hkpCharacterOutput output;

m_CharacterContext->update(input, output);
m_RBCC->setLinearVelocity(output.m_velocity, dt);

but do I must "set" desired "spring dumped" velocity here:

input.m_velocity = spring_dumped_velocity;

and perform an update or ignore the CharacterContext and set the velocity directly with setLinearVelocity???

Thx

Good point.

hkpCharacterContext::update() calculates the velocity the character should have based on its state, the current velocity and the control input.

When you're having your character follow a path you might just want to override (ie ignore) the
update() and directly set the velocity of the character.

But there are some useful functions performed by update() - most notably, it queries the current character state to determmine how the velocity should be updated.

Ok, you might have to try a couple of things:
- try setting the input.m_velocity to springDampedVelocity as you suggest
OR
- calculate a normalized vector that points in the direction of your target point from the character and set input.m_inputLR to the x-coordinate and input.m_inputUD to the y-coordinate (assuming your character is moving in the xy-plane) - do everything else as you would usually for a character controller

Now that I think of it, the second solution might work better.

Ok while your solution b) is good I'll explain my solution c) ^_^

let's m_Direction a hkVector "normalized tangent vector" to the motion path at update time t,
I'll set:

input.m_inputLR = 0.0f;
input.m_inputUD = 1.0f;
input.m_forward.set(m_Direction(0),m_Direction(1),m_Direction(2));

why this ? becouse if the path is curved the the capsule CC will orient in the right way with a smooth movement.

Don't get me wrong but I think that your solution b) will lack correct orientation.

I didn't try your solution a) but potentially this solution won't allow the CC to jump for example. Maybe I'll try it later just for exercise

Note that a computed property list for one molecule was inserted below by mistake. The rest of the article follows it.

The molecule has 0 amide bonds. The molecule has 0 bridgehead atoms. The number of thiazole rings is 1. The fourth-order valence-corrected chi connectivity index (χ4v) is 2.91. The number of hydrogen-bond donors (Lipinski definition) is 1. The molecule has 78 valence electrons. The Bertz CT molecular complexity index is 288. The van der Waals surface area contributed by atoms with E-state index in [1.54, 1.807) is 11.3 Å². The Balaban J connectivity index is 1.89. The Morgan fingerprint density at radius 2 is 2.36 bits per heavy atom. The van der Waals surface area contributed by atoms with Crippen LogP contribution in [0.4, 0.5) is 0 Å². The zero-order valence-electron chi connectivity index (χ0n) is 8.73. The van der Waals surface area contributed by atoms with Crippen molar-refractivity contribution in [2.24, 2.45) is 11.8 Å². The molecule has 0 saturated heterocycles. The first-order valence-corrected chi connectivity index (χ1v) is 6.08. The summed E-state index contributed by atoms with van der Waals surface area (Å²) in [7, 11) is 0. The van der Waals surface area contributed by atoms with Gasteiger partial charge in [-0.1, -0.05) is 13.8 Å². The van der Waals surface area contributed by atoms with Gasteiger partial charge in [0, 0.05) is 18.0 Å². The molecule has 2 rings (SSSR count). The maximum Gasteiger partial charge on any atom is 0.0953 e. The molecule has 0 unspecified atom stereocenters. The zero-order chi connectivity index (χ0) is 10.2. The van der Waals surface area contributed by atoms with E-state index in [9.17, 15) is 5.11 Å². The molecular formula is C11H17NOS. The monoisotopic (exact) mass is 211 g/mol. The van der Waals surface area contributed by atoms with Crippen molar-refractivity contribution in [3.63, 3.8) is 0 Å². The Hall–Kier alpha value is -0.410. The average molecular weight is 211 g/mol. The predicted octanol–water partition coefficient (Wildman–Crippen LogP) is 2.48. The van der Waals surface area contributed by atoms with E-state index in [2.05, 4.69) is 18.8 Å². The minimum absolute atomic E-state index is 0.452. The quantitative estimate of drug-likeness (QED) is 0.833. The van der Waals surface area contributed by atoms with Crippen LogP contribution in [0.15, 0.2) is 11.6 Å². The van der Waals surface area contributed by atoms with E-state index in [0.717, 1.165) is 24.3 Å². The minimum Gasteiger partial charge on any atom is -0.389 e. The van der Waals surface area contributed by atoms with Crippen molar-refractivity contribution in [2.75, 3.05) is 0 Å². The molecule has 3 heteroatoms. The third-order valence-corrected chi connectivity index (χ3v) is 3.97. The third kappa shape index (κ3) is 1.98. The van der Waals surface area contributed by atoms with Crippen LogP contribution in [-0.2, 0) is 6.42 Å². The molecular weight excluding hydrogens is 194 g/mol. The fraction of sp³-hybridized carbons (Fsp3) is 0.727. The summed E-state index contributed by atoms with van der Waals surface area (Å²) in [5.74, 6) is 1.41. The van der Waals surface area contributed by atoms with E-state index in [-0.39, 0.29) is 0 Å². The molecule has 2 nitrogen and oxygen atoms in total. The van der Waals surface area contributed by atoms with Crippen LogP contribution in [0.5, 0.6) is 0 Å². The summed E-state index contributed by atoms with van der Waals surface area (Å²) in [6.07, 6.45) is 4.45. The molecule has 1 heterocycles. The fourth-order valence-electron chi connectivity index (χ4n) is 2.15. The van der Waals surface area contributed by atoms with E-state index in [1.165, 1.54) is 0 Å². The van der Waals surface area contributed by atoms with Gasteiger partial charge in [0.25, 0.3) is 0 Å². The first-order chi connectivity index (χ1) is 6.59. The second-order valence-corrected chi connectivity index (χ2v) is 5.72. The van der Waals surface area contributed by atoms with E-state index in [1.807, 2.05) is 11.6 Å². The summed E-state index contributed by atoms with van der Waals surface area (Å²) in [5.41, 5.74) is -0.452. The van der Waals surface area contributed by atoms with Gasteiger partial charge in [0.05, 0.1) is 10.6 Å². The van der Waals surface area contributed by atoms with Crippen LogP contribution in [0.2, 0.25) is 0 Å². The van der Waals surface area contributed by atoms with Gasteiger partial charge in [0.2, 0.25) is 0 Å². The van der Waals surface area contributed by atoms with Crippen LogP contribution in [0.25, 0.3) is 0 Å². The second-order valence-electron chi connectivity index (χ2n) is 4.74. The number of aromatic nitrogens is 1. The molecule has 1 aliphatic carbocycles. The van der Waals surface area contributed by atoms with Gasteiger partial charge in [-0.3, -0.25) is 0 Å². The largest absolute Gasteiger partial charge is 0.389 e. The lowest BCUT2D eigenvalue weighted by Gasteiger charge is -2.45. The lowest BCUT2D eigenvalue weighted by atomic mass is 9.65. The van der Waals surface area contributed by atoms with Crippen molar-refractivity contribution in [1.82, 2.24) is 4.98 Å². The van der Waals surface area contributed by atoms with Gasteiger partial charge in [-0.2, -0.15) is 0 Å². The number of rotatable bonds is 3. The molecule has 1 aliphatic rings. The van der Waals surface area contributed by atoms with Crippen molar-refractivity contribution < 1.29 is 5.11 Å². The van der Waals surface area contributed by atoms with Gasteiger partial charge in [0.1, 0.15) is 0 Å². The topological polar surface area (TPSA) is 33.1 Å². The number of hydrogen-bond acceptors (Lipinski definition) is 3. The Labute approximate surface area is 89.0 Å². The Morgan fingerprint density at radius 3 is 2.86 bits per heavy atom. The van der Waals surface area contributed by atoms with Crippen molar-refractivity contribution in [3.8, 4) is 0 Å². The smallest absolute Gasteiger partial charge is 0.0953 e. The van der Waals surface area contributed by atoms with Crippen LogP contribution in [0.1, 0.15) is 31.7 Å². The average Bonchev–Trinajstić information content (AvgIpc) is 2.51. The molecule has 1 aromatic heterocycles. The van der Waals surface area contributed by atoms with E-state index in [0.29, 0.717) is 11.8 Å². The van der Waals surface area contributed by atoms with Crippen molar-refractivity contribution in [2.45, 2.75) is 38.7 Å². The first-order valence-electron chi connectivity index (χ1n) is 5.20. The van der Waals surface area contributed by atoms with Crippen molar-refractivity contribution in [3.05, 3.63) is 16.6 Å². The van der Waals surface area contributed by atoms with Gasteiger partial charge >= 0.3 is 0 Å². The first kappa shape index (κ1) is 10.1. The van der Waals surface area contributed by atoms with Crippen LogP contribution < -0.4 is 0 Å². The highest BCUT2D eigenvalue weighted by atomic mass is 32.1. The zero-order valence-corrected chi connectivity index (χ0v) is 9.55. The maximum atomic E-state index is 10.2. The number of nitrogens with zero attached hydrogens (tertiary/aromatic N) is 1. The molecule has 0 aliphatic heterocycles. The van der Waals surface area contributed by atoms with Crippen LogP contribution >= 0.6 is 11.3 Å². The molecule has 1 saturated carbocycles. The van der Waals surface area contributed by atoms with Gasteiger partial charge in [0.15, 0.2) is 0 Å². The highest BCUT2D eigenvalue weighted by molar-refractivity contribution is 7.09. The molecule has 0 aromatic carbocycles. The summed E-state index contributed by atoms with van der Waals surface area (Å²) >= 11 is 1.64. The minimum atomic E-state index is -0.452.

Let me know your thoughts about this.

Regards,
Mauro

It did occur to me later that the forward direction wouldn't be set, and your solution is good from that point of view.

One thing I would add is some sort of correction for when the character is not exactly on the path.
So, let's combine b) and c) into d):

input.m_inputLR = error(0)
input.m_inputUD = 1.0f + error(1);
input.m_forward.set(direction(0),direction(1),direction(2));

where 'direction' is your normalized tangent to the path, and 'error' is the normalized direction from the character's current position to the target point on the path.
inputUD and LR might need to be rescaled to stay between 0 and 1. Best thing is to set it up and experiment.

Then shrink the error vector when the character gets close to the target point. If the character is right on the path, this will become equivalent to c).

I think you're right about a), but it might come in handy for situations like forcing a character to catch up if it falls too far behind.

Have you tested any of the solutions yet?

Cormac

Hi Cormac,already implemented c) It works very well.Now I'm investigation on d) and how to andle dynamic avoidance couse my A* compute a path on a navmesh.I'll post results and updates soon.Best Regards

That's great.
Do be sure to post some updates - it's always nice to see things working!

Cormac

Nice ^_^ I just tweaked my c) and I didn't use d) yet :-)

I've made it working even if the CC "encounters" some small "obstacles" like other CC during it's path . It will reach the goal even on collisions in few words.

Now I just want to add some "feeback control" and path recomputation if the CC move too far away from the original path (couse in that situation maybe there is a better path to reach the goal)

Best Regards & thanks for help

Here we're...I'm using the Havok Debugger couse I can't show the game as now :-/

this is a very simple example....as stated previosuly we're working on more robust solution.

Regards

Sweet.
Tuning the constants in the damped velocity calculation (smaller spring constant for instance) could smooth out the motion a bit, rounding off the sharp corners of the path.

Great to see some results!

Cheers,
Cormac

Hi Cormac on this side I'll use a Catmull-Rom Spline to get a smoother path. This + samller spring k should be perfect. Once again I'll post results soon.

See you later